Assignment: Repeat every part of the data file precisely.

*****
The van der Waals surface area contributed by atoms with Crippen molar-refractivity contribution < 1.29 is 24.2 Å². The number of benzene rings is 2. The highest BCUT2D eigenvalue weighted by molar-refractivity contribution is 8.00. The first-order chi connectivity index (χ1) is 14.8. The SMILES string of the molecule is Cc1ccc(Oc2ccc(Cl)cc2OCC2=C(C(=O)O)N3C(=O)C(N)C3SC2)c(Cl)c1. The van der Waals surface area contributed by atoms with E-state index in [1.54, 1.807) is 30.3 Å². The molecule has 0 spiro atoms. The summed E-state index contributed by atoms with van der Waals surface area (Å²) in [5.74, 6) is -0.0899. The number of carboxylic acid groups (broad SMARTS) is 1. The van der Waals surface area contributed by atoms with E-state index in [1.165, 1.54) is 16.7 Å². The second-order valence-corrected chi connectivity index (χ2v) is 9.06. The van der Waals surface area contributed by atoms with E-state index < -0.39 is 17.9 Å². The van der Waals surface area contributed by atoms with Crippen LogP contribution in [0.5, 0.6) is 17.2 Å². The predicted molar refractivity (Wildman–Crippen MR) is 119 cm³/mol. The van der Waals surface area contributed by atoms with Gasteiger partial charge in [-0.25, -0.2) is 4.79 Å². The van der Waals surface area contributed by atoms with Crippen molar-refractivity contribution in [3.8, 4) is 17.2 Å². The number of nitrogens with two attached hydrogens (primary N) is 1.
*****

The van der Waals surface area contributed by atoms with Crippen molar-refractivity contribution < 1.29 is 24.2 Å². The number of benzene rings is 2. The highest BCUT2D eigenvalue weighted by molar-refractivity contribution is 8.00. The first-order chi connectivity index (χ1) is 14.8. The SMILES string of the molecule is Cc1ccc(Oc2ccc(Cl)cc2OCC2=C(C(=O)O)N3C(=O)C(N)C3SC2)c(Cl)c1. The van der Waals surface area contributed by atoms with E-state index in [1.54, 1.807) is 30.3 Å². The molecule has 0 spiro atoms. The summed E-state index contributed by atoms with van der Waals surface area (Å²) in [5.74, 6) is -0.0899. The number of carboxylic acid groups (broad SMARTS) is 1. The van der Waals surface area contributed by atoms with E-state index in [1.165, 1.54) is 16.7 Å². The second-order valence-corrected chi connectivity index (χ2v) is 9.06. The van der Waals surface area contributed by atoms with E-state index < -0.39 is 17.9 Å². The van der Waals surface area contributed by atoms with Crippen LogP contribution in [0.5, 0.6) is 17.2 Å². The predicted molar refractivity (Wildman–Crippen MR) is 119 cm³/mol. The van der Waals surface area contributed by atoms with Gasteiger partial charge in [-0.25, -0.2) is 4.79 Å². The van der Waals surface area contributed by atoms with Crippen molar-refractivity contribution in [3.8, 4) is 17.2 Å². The number of nitrogens with two attached hydrogens (primary N) is 1.